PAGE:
Season Summary: 1935
Jim McConville commenced his long association with the Club in 1935 when he became a committeeman. After serving another year on the committee in 1936, he was appointed treasurer from 1937-39 and then became secretary in 1940 after Larry Floyd relinquished the post following the 1939 premiership success. After serving in that role until the war recess in 1942, he then returned to the treasurer's role upon the resumption in 1945 and continued until the end of the 1957 season. He then served as a vice-president in 1958/59. Awarded life membership in 1948, McConville passed away in June 1969.
The first move by the new committee led by Larry Floyd was to appoint champion full-back, Fred Brooks, as captain-coach with Reg 'Dodger' Taylor vice-captain for 1935. Former senior player (83 games 13 goals, 1927-33), Leo Drew, became playing coach of the Seconds. New recruits included Roy Raeburn from Brunswick Seconds, Harry Smith from Williamstown Seconds, Bill 'Tiger' Knight from Williamstown District, R. Slaughter, C.C. Baldock and Desmond Mooney from the Footscray District League, Alf 'Pud' Pannell and Harry Thompson from Yarraville, Pat Power from Port Melbourne, W.J. Dixon from Newport and Alan Dann from Williamstown Juniors. Arthur Cutting returned from Westmere/Wimmera Rovers and G.W. Saynor, who last played for the Villagers in 1928, also returned. Knight, along with Alan Harsley, both from Williamstown District, played in every match in this season, as did Brooks, Taylor and Stan Lawler.
Captain-coach, best and fairest winner and leading goalkicker of 1934, Ted Cahill, retired after 6 seasons, 77 games and 163 goals with Williamstown. Billy Blake transferred to Yarraville after 76 games and 82 goals from 1930-34. For the first time since 1909, the Club did not have Cr John 'Jack' Dennis as one of its VFA delegates, and Captain James Fearon also stepped down from the role after serving since 1928. They were replaced by Jim Foley and John 'Jack' Le Brun, who would both serve up until the Second World War recess in 1942. Foley continued on as a delegate up until 1951, while Le Brun returned to the role in 1948 and served up until 1956.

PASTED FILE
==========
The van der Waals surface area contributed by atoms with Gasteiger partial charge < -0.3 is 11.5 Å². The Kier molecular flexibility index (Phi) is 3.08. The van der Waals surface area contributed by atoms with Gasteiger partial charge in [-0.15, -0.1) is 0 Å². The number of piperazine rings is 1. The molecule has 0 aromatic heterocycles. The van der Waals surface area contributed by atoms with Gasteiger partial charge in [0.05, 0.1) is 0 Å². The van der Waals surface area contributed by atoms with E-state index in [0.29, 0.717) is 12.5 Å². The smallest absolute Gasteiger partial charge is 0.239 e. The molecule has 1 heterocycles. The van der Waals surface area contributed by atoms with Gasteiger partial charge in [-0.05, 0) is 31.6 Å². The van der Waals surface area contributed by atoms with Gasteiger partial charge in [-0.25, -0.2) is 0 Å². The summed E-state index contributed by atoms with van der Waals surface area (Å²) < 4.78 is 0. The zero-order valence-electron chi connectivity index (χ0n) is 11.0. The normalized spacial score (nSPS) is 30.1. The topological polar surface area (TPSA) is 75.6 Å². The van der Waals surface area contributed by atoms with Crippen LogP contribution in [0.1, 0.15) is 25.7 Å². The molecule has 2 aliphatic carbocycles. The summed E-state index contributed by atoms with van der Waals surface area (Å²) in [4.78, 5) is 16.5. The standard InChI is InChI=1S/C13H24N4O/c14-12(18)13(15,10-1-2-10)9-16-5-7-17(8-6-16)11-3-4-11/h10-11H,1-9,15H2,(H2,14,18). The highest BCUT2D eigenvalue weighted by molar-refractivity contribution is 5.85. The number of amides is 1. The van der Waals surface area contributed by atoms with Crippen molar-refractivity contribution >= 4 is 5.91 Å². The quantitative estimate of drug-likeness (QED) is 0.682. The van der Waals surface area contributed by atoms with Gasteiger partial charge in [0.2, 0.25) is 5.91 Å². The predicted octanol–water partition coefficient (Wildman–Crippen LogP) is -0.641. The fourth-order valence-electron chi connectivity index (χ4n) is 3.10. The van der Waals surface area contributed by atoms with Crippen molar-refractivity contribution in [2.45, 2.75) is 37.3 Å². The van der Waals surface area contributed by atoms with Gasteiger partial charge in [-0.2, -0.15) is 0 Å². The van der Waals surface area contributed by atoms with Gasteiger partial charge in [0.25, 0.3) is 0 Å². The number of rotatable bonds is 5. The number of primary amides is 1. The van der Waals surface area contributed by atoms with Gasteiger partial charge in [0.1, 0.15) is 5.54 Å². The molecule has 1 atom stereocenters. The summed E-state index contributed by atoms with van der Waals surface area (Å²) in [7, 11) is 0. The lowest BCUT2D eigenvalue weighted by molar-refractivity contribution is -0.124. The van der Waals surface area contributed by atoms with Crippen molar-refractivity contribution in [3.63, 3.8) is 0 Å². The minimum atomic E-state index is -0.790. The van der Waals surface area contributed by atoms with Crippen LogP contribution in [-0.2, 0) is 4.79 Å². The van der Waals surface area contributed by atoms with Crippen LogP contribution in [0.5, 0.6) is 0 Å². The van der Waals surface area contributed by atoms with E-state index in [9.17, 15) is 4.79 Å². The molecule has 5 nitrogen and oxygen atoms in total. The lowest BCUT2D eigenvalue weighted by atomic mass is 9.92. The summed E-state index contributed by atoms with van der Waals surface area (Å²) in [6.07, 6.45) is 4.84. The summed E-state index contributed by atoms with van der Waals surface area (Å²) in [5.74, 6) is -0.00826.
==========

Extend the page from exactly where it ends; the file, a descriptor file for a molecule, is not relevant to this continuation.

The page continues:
Argus, April 3 1935 - Captain-coach, best and fairest winner and leading goalkicker of 1934, Ted Cahill, retired after 6 seasons, 77 games and 163 goals with Williamstown.
The season got off to a bad start with a 95-point loss to the eventual premier, Yarraville, 17.26.128 to 4.9.33. An inaccurate Villians team kicked 5.15 with the wind in the first quarter and should have won by more. The Age reported that 'the game at Yarraville was played in a quagmire, in a continuous drizzle, supplemented by lashing southerly squalls, which became more frequent as the game progressed.' The first home game was played just two days later against Oakleigh and resulted in a narrow loss by a goal. The scores were level at 10.11 apiece late in the game when the 'Oaks' Ryan scored a goal but Williamstown attacked strongly and newcomer Slaughter received a free kick on the boundary line but his kick for goal sailed wide as the final bell sounded. The Age reported that 'rushing into the arena shortly before half-time, two horses held up the game at Williamstown until chased off the ground by the players'. An 86-point loss at Camberwell followed, with 'Snowie' Lawler booting 6 of Williamstown's ten goals. The game was lost in the second quarter when the Cobras added 11.5 to 1.1 by the 'Town.
Included on the Yarraville list was former Williamstown player, Con Sheehan (#6), and making his senior VFA debut, Matt Cave (#16). Sheehan had played 77 games and kicked 58 goals for Williamstown from 1928 until round 1 of the 1932 season when he was cleared to Yarraville on residential grounds. He was Yarraville's captain-coach in 1934 before being replaced by former Footscray star, Allan Hopkins, in 1935. Cave has played previously with Footscray (1932-33) and St Kilda (1933-34) and played 64 games with the Eagles up until the end of 1938 when he crossed to Williamstown and was first ruck in the 1939 premiership team. He played a total of 42 games and kicked 18 goals for 'Town up until the war recess at the end of 1941 but made only two senior appearances in his final season due to work committments and injuries.